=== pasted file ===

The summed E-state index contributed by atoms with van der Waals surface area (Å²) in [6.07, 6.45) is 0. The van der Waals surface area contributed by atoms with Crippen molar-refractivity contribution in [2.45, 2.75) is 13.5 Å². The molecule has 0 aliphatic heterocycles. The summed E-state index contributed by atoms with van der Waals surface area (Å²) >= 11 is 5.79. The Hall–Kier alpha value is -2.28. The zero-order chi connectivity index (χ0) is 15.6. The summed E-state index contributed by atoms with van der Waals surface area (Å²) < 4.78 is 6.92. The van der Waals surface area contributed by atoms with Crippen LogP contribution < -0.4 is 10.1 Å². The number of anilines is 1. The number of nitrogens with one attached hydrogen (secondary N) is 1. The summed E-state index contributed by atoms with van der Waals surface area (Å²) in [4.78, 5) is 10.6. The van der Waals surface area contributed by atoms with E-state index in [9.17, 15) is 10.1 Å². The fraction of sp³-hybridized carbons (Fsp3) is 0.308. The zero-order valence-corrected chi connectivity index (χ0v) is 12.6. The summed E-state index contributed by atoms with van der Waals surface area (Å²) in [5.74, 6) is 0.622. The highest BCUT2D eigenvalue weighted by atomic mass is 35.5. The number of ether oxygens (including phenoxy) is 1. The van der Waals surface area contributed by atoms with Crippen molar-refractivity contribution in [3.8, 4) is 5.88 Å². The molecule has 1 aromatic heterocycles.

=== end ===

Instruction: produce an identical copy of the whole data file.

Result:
The summed E-state index contributed by atoms with van der Waals surface area (Å²) in [6.07, 6.45) is 0. The van der Waals surface area contributed by atoms with Crippen molar-refractivity contribution in [2.45, 2.75) is 13.5 Å². The molecule has 0 aliphatic heterocycles. The summed E-state index contributed by atoms with van der Waals surface area (Å²) >= 11 is 5.79. The Hall–Kier alpha value is -2.28. The zero-order chi connectivity index (χ0) is 15.6. The summed E-state index contributed by atoms with van der Waals surface area (Å²) < 4.78 is 6.92. The van der Waals surface area contributed by atoms with Crippen LogP contribution < -0.4 is 10.1 Å². The number of anilines is 1. The number of nitrogens with one attached hydrogen (secondary N) is 1. The summed E-state index contributed by atoms with van der Waals surface area (Å²) in [4.78, 5) is 10.6. The van der Waals surface area contributed by atoms with E-state index in [9.17, 15) is 10.1 Å². The fraction of sp³-hybridized carbons (Fsp3) is 0.308. The zero-order valence-corrected chi connectivity index (χ0v) is 12.6. The summed E-state index contributed by atoms with van der Waals surface area (Å²) in [5.74, 6) is 0.622. The highest BCUT2D eigenvalue weighted by atomic mass is 35.5. The number of ether oxygens (including phenoxy) is 1. The van der Waals surface area contributed by atoms with Crippen molar-refractivity contribution in [3.8, 4) is 5.88 Å². The molecule has 1 aromatic heterocycles.